Over the years, as I've done more travelling as an adult, to places far flung and exotic, I've come to realise that there are some aspects of a place that attract and intrigue me more than others. And, as Pia noticed almost from the moment I met her (insightful girl!), I am perpetually fascinated by the unseen, the behind the scenes, the "no access" side of a public space. When I travelled with my family several years ago to visit my brother in Japan, my research unearthed an amazing book, which tapped into that fascination and promised fulfillment in return for a little hard work and perseverance. The book was Old Kyoto, by Diane Durstan, and for these travellers at least, it transformed the already magical city of Kyoto into a truly memorable experience. A chance to witness the crafts and techniques of an ancient tradition, and to meet with people committed to maintaining a living tradition in a modern world.
Kyoto is a truly ancient city of art and learning, and a place where traditional techniques and methods persevere, albeit in small shops and by aging practitioners. Japan can seem like a country obsessed with modernisation and technological advancement, but hidden behind the usual tourist haunts is a world time seems content to forget, for the moment at least.
The Miyawaki fan shop seems to sit somewhere between the two worlds; the hundred-year-old shop has been modernised with air conditioning and subtle modern lighting, but retains the air of restrained elegance and luxury in keeping with its history of royal patronage. The folded fan is a Japanese invention; an intrinsic part of traditional Japanese dance and one of the few highly decorative items of dress worn to accompany the kimono. The surface provided Japanese artists with a canvas to showcase their delicate, finely-wrought brush strokes; the shop contains some extremely beautiful examples painted by eminent artists in the early 20th century.
If the idea of painting your own fan in traditional Japanese style appeals, then Saiun-do (Painted Clouds) is the place to start. The shop has been catering to artists and painters since 1863, when Tsukio Fujimoto, himself a painter of some renown, began producing the delicate plant-based water-soluble pigments of his own recipes. The current proprietor, Fujimoto-san, is the great-grandson of Tsukio Fujimoto, and the shop continues to supply pigments, minerals, brushes, paper and mixing utensils to Japanese and overseas artists alike. The tiny, one-room shop displays an array of intriguing coloured powders and minerals in medicinal vials, with brushes made from badger and deer hanging from every rafter. The Fujimotos, husband and wife, are charming and welcoming, even to amateurs, and despite their lack of English. My Mum, herself an artist, had no trouble communicating her delight.
In yet another hundred-year-old building in the heart of the city, an age-old traditional craft process has been revived to replace that of another dying art. Aizen Kobo used to manufacture the beautiful woven obi belts worn around the kimono, using a complicated jacquardweaving system. With the advent of mechanical looms, and of modern clothes to replace the kimono, the Utsuki family re-purposed their workshop to manufacture heavier linen and cotton fabrics suitable for real indigo dyeing. Here, Kenichi Utsuki still produces the beautiful dusky blue of true indigo, and is happy to demonstrate the almost mystical process maintained in huge pungent vats in the courtyard at the centre of the building. The leaves from the real indigo plant, indigofera, are fermented and mixed with lye to release the dye. They are then added to a series of heated vessels where an anaerobic bacterial fermentation process converts the insoluble indigo dye to a soluble solution. The dye is tested for it's readiness the old-fashioned way - by taste. When ready, the solution is a murky greeny-yellow, and the immersed fabric shows no sign of the customary blue colouring until, like magic, it is lifted from the liquid, turning blue almost immediately on contact with oxygen. The piece is re-dipped several times until the desired shade is achieved, and contiues to develop with age and wear. The dyeing solution can be maintained almost indefinitely - refreshed with new fermented dye leaves - and the older vats are said to produce a superior colour. The range of products sold are extensive - from traditional happi workers coats to modern designer handbags and scarves - a truly evocative souvenir that will only improve with age.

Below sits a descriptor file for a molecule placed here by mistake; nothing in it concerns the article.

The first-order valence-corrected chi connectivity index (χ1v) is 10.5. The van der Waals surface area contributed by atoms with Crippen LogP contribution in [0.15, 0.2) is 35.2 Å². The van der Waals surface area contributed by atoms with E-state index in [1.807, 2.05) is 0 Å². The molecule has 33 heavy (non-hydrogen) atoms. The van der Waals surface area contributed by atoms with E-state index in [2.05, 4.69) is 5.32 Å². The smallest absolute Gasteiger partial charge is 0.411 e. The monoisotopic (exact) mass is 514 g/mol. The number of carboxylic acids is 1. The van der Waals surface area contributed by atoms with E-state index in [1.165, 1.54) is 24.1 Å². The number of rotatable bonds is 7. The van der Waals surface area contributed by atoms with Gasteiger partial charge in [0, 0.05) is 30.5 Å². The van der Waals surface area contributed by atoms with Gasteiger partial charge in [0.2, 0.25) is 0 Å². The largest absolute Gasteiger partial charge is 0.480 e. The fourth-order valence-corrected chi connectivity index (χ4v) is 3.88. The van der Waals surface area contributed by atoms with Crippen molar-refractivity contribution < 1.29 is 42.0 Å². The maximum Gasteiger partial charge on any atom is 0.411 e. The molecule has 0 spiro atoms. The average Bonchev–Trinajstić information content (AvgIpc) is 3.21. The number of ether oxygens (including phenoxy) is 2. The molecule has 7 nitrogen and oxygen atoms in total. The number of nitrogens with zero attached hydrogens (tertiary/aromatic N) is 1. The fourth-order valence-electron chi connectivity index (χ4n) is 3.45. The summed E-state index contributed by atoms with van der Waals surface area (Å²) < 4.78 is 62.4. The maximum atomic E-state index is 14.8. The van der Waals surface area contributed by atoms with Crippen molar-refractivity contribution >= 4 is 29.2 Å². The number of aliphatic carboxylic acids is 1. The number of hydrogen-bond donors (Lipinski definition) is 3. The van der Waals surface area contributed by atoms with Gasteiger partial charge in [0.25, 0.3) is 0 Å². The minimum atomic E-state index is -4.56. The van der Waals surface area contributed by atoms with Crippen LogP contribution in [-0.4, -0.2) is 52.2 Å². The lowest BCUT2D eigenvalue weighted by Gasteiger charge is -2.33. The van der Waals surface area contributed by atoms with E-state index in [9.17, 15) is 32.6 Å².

When the tiny lanes and alley-ways of the old town are too bewildering to negotiate any further, take to the hills above the city to restore your inner peace along the tranquil temple garden paths. There is much to see in Kyoto to entice the casual tourist or interested visitor; but, like most cities, there is pure gold to delight the curious adventurer willing to delve behind the scenes.
words and photography by zoë yule.